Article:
A lot has been written online about creating content to help with SEO. There have also been dozens of books written about content to go along with the thousands of articles and blog posts dedicated to the subject. With so much information out there, and so many voices and opinions on the matter, it can be a little intimidating for those who are just getting started in content development and a little noisy for veteran SEOs looking for new ideas or perspective.
Where do you start? What are all these tools? And what do some of these terms even mean?
We’re here to offer our perspective on considerations for creating SEO content. We’ll provide a high-level overview for beginners and perhaps even inspire insights for veteran SEOs. In this post, we’ll review 4 critical “Do’s” for creating content for SEO.
Language matters in marketing. For copywriters the right words make for effective ads and memorable taglines. For Search Engine Optimization (SEO) and Search Engine Marketing (SEM) specialists finding the right words is critical to successful campaigns. That’s why keyword research is a cornerstone skill set. While there’s no shortage of articles on this topic, they often focus on the primary goal of securing top rankings and driving tons of traffic to your website.
So, allow us a slightly different take on the subject: it’s not just about rankings and traffic.
Yes, leads and sales require traffic, which comes from visibility. But ranking for the wrong keywords is not helpful. It’s also not useful when a site ranks for the right keyword but with the wrong page.
Keyword research, when done right, can do so much more than support rankings. It helps us better understand users, and it can help us better visualize conversion paths and user journeys. It can also help inform persona development by tying demographic and psychographic information about audience segments to specific language. In this post, we’ll cover the broader scope of the concerns, needs, and processes that all go into keyword research in modern digital marketing.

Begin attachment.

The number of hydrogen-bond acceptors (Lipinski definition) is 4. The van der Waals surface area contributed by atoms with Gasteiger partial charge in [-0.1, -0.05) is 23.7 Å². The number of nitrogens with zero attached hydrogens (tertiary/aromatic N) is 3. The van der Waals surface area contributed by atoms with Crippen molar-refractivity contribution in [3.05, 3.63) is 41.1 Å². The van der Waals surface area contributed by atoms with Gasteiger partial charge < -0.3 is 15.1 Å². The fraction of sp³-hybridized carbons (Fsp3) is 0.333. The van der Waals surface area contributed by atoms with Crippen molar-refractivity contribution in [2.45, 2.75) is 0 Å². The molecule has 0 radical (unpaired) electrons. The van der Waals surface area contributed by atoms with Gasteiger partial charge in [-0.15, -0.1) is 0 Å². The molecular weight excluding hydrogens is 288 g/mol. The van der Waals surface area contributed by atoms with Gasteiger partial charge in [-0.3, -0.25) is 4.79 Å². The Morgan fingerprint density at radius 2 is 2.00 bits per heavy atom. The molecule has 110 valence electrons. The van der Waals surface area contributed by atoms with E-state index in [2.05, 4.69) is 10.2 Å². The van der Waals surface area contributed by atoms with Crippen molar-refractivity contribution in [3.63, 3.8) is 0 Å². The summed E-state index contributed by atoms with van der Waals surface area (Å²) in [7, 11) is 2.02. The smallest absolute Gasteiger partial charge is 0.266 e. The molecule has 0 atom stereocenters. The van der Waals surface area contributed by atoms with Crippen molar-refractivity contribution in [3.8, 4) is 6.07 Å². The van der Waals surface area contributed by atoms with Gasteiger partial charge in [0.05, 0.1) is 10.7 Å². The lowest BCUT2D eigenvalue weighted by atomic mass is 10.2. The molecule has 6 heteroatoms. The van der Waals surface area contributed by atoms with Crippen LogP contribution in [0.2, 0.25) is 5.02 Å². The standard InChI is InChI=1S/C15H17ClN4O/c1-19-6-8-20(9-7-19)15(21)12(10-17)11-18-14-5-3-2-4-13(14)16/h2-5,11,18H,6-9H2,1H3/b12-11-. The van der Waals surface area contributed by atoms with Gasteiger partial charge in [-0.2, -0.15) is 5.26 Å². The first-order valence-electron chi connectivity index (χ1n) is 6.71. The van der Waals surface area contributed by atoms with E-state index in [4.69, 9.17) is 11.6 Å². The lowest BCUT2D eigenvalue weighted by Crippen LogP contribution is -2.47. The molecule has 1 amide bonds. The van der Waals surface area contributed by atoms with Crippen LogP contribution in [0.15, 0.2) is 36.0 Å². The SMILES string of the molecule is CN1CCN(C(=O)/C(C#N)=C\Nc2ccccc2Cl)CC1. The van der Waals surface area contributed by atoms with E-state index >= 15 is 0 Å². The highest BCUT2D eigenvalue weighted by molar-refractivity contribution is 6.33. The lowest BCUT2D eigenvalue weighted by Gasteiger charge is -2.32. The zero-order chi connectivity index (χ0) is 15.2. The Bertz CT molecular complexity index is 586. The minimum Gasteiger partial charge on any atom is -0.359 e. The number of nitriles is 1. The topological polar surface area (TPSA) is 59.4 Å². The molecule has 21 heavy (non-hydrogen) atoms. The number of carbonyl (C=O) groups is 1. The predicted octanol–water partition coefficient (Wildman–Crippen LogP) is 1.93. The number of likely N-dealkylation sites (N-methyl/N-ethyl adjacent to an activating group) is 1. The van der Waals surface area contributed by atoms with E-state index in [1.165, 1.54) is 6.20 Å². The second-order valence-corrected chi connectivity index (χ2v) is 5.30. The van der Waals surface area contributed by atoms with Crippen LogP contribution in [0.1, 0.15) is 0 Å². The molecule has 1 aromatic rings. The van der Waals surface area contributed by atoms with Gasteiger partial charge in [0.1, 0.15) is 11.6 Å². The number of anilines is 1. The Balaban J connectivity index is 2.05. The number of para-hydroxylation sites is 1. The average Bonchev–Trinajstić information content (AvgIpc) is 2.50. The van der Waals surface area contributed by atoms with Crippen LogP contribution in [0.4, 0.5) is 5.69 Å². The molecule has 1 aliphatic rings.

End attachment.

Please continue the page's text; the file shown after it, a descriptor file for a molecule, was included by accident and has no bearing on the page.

Have you ever wished you could talk to Google? Not with voice search like “Ok Google, find the closest Pizza Hut.” But communicate with Google about your content and what your website has to offer? Well, in a manner of speaking, that’s what some kinds of structured data are for.
defines structured data as “any data that resides in a fixed field within a record or file.” For their purposes, Google
explains structured data as “a standardized format for providing information about a page and classifying the page content.” So, while structured data, in general, has a much broader application to data models and programming, for today’s post we’ll be looking at it more from Google’s perspective and how it works with SEO.
In 2016 Google quietly announced
that they had “begun experiments” to make their index mobile-first.
This move has its roots in the increasing behavioral shift toward mobile internet access. The improvements in smartphone technology, tablets and more widespread mobile internet availability has enabled users to perform most, if not all, of their regular online activities from the palm of their hand.
How widespread is this exactly? Here are some numbers to think about.
- By 2018, US users are spending up to 5 hours a day on mobile devices Techcrunch
- More than half of mobile device users reach for their smartphones immediately after they wake up. ExpressPigeon
- Last year, approximately 43% of worldwide website traffic was from mobile phones. This in an increase of about 12% over 2015. Statista
Given this gravitation toward mobile internet usage, the fact that we’re not already living with a mobile first index is somewhat surprising. While Google may not be prepared for a full scale mobile-first index until sometime in the next year or so, now is the time to prepare. In this article we’ll cover a couple of the most important aspects of preparation to help you get ready. Because for both search and user experience purposes all websites must adopt a mobile-first mentality before they find themselves facing a ranking-last reality.
It’s hard to measure how far you’ve come without knowing where you’ve been. With SEO it’s important to track and show growth over time before beginning any active campaign. This helps create a baseline that you will measure against as your work progresses. This baseline will give you the essential data to prove the results of your efforts.
In this article we’ll delve into aspects that are worth tracking in an SEO baseline. Whether it’s part of an audit or a standalone effort, these are some of the growth metrics you’ll watch over time.